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Bats found to be reservoir for another dangerous disease

February 19, 2009

Scientists have discovered that bats are highly likely to be the natural host of the virus responsible for SARS.

Bats, already known as the carriers of the dangerous Hendra virus in Australia, have been identified as the reservoir for another dangerous disease known to affect people.

Collaborative research involving scientists in Australia, China and the United States concludes that bats are highly likely to be the natural host of the virus responsible for severe acute respiratory syndrome (SARS).

SARS, caused by a previously unrecorded coronavirus, emerged in the southern China province of Guangdong in 2002. By July 2003 it had spread worldwide killing 774 people and infecting a further 8000.

SARS research team leader Dr Linfa Wang, based at Geelong's Livestock Industries' Australian Animal Health Laboratory (AAHL), said although earlier studies indicated a cat-sized mammal found throughout Asia - the civet - could be a natural host of SARS, subsequent studies have revealed no widespread infection in wild or farmed civets.

"Bats are known reservoir hosts of an increasing number of zoonotic viruses [viruses capable of infecting both animals and people], but they rarely display clinical signs of infection," said Dr Wang, whose laboratory is part of part of the Commonwealth Scientific and Industrial Research Organisation (CSIRO).

"It was these characteristics and the fact that bats are present in Asian food markets that led us to survey them," he said.

The study, the results of which have been published in Sciencexpress, the online edition of Science, sampled more than 400 bats in their native habitat from four locations in China.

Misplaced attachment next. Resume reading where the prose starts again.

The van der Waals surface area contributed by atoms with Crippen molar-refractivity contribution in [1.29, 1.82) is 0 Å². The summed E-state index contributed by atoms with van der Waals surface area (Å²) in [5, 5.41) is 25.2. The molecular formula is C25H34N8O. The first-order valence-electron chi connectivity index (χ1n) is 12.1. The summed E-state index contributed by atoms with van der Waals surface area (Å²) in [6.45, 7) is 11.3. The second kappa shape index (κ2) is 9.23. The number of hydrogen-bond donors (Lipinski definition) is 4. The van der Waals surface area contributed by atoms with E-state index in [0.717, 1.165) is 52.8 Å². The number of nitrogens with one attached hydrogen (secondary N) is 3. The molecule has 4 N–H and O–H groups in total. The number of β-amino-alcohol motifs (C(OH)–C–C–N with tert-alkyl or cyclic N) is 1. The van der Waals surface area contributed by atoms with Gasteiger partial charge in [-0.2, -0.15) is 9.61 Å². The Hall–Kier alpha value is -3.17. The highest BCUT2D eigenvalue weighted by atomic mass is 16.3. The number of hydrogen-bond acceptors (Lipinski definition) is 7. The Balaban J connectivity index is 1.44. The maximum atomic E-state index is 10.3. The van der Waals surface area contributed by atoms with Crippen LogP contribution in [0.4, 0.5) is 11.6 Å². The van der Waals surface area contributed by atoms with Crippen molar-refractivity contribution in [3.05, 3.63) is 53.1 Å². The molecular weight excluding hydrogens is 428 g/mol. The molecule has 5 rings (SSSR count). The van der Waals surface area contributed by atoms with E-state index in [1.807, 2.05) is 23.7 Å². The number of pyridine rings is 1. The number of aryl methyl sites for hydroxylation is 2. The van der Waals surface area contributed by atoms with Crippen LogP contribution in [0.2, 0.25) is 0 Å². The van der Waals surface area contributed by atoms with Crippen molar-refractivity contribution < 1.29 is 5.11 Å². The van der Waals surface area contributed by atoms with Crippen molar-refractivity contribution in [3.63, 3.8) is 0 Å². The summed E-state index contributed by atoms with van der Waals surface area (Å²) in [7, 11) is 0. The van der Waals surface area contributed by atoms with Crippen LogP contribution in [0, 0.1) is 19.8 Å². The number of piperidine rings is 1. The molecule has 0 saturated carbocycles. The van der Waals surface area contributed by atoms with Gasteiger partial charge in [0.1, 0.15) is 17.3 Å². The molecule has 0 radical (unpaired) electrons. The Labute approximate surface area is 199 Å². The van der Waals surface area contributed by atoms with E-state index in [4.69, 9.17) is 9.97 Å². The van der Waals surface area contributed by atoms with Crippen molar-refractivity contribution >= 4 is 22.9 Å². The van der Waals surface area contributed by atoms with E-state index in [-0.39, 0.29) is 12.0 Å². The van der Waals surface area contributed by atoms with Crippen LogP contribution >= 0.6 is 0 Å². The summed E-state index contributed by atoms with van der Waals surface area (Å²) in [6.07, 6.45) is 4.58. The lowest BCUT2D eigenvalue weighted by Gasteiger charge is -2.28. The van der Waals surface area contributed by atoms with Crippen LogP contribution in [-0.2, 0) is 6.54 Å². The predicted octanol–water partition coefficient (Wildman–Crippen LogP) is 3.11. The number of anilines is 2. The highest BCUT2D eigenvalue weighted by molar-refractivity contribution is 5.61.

Blood, faecal and respiratory swabs were collected and independently analysed at AAHL and the Chinese Academy of Sciences' Wuhan Institute of Virology.

"Among the six genera of bats surveyed, three species from the genus Rhinolophus (horseshoe bats) showed high antibody prevalence. More than 70 per cent of R. macrotis bats from Hubei had SARS coronavirus antibodies in their blood, said a research team member from the Queensland Department of Primary Industries and Fisheries, Dr Hume Field.

The serological findings were supported by genetic analysis of the faecal samples.

Dr Wang said: "The viruses detected from bats show greater genetic variation than those SARS coronaviruses which cause disease in humans and other animals. This variation suggest it's highly likely that the 2002/3 SARS outbreak originated from bats."

"Now," added Dr Field, "we need to find out how these viruses 'jump' from bats to other animals and people. This is crucial if we are to manage the risk of future outbreaks."

The five institutions involved in this research were: Institute of Virology and Institute of Zoology, Chinese Academy of Science (China); AAHL; the Department of Primary Industries and Fisheries Queensland; and the Consortium for Conservation Medicine, New York (USA).

Fruit bats in Australia are already known to be reservoirs for Hendra, which can be passed on to horses and then to humans. No cases have been reported of Hendra directly passing from a bat to a human.



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